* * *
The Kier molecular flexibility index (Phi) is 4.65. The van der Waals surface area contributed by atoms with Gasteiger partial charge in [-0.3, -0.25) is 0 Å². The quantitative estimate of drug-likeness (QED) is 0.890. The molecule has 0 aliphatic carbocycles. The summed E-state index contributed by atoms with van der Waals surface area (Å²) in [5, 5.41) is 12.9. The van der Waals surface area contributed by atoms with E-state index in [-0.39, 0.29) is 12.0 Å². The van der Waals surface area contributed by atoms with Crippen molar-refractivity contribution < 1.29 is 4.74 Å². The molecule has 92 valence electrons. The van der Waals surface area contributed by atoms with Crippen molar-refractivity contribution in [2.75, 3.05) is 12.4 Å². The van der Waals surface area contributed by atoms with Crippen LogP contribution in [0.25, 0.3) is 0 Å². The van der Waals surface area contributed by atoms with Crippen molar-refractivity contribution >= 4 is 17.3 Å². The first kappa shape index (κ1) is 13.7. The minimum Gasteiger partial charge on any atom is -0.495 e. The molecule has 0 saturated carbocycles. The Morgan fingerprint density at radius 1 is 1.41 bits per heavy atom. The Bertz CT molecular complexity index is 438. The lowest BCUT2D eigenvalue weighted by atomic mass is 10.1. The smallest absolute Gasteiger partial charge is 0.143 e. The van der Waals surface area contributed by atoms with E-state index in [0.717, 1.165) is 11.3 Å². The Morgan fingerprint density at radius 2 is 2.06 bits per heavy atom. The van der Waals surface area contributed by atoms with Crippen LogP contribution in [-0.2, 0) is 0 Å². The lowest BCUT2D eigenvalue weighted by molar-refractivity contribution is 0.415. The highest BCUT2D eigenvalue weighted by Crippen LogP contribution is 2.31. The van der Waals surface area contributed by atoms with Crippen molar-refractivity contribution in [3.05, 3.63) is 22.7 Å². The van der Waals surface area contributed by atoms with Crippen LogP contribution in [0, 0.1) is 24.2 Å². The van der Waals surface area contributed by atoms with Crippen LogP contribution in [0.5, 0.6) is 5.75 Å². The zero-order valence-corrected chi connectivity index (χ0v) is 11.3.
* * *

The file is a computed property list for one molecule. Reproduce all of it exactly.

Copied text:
The Kier molecular flexibility index (Phi) is 4.65. The van der Waals surface area contributed by atoms with Gasteiger partial charge in [-0.3, -0.25) is 0 Å². The quantitative estimate of drug-likeness (QED) is 0.890. The molecule has 0 aliphatic carbocycles. The summed E-state index contributed by atoms with van der Waals surface area (Å²) in [5, 5.41) is 12.9. The van der Waals surface area contributed by atoms with E-state index in [-0.39, 0.29) is 12.0 Å². The van der Waals surface area contributed by atoms with Crippen molar-refractivity contribution < 1.29 is 4.74 Å². The molecule has 92 valence electrons. The van der Waals surface area contributed by atoms with Crippen molar-refractivity contribution in [2.75, 3.05) is 12.4 Å². The van der Waals surface area contributed by atoms with Crippen LogP contribution in [0.25, 0.3) is 0 Å². The van der Waals surface area contributed by atoms with Crippen molar-refractivity contribution >= 4 is 17.3 Å². The first kappa shape index (κ1) is 13.7. The minimum Gasteiger partial charge on any atom is -0.495 e. The molecule has 0 saturated carbocycles. The Morgan fingerprint density at radius 1 is 1.41 bits per heavy atom. The Bertz CT molecular complexity index is 438. The lowest BCUT2D eigenvalue weighted by atomic mass is 10.1. The smallest absolute Gasteiger partial charge is 0.143 e. The van der Waals surface area contributed by atoms with E-state index in [0.717, 1.165) is 11.3 Å². The Morgan fingerprint density at radius 2 is 2.06 bits per heavy atom. The van der Waals surface area contributed by atoms with Crippen LogP contribution in [-0.2, 0) is 0 Å². The lowest BCUT2D eigenvalue weighted by molar-refractivity contribution is 0.415. The highest BCUT2D eigenvalue weighted by Crippen LogP contribution is 2.31. The van der Waals surface area contributed by atoms with Crippen molar-refractivity contribution in [3.05, 3.63) is 22.7 Å². The van der Waals surface area contributed by atoms with Crippen LogP contribution in [0, 0.1) is 24.2 Å². The van der Waals surface area contributed by atoms with Crippen LogP contribution in [0.5, 0.6) is 5.75 Å². The zero-order valence-corrected chi connectivity index (χ0v) is 11.3.